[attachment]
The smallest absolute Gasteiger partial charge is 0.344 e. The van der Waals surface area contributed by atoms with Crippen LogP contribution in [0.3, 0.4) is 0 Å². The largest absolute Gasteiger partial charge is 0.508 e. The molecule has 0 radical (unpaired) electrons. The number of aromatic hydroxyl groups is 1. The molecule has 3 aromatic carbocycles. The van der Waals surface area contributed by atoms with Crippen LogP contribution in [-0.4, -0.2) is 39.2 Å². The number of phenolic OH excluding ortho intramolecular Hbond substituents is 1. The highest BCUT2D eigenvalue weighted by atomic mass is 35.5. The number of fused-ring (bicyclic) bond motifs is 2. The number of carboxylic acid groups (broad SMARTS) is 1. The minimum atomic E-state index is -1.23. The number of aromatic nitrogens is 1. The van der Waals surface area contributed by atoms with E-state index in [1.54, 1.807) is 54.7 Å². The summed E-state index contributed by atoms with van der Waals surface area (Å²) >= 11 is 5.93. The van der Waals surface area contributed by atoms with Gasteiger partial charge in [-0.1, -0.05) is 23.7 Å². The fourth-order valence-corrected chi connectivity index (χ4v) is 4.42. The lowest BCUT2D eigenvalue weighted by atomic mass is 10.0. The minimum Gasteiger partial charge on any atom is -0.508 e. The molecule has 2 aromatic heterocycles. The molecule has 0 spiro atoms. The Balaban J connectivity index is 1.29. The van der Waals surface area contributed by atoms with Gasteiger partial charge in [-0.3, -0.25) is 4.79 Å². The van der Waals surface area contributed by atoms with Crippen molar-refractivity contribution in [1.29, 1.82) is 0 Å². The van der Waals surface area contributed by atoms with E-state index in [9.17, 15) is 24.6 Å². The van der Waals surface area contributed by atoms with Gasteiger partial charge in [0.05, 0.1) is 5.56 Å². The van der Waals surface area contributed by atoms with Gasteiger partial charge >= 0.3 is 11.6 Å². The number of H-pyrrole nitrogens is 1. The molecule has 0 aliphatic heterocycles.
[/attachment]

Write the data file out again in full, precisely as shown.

The smallest absolute Gasteiger partial charge is 0.344 e. The van der Waals surface area contributed by atoms with Crippen LogP contribution in [0.3, 0.4) is 0 Å². The largest absolute Gasteiger partial charge is 0.508 e. The molecule has 0 radical (unpaired) electrons. The number of aromatic hydroxyl groups is 1. The molecule has 3 aromatic carbocycles. The van der Waals surface area contributed by atoms with Crippen LogP contribution in [-0.4, -0.2) is 39.2 Å². The number of phenolic OH excluding ortho intramolecular Hbond substituents is 1. The highest BCUT2D eigenvalue weighted by atomic mass is 35.5. The number of fused-ring (bicyclic) bond motifs is 2. The number of carboxylic acid groups (broad SMARTS) is 1. The minimum atomic E-state index is -1.23. The number of aromatic nitrogens is 1. The van der Waals surface area contributed by atoms with E-state index in [1.54, 1.807) is 54.7 Å². The summed E-state index contributed by atoms with van der Waals surface area (Å²) >= 11 is 5.93. The van der Waals surface area contributed by atoms with Gasteiger partial charge in [-0.1, -0.05) is 23.7 Å². The fourth-order valence-corrected chi connectivity index (χ4v) is 4.42. The lowest BCUT2D eigenvalue weighted by atomic mass is 10.0. The minimum Gasteiger partial charge on any atom is -0.508 e. The molecule has 2 aromatic heterocycles. The molecule has 0 spiro atoms. The Balaban J connectivity index is 1.29. The van der Waals surface area contributed by atoms with Gasteiger partial charge in [-0.3, -0.25) is 4.79 Å². The van der Waals surface area contributed by atoms with Crippen molar-refractivity contribution in [1.29, 1.82) is 0 Å². The van der Waals surface area contributed by atoms with E-state index in [9.17, 15) is 24.6 Å². The van der Waals surface area contributed by atoms with Gasteiger partial charge in [0.05, 0.1) is 5.56 Å². The van der Waals surface area contributed by atoms with Gasteiger partial charge >= 0.3 is 11.6 Å². The number of H-pyrrole nitrogens is 1. The molecule has 0 aliphatic heterocycles.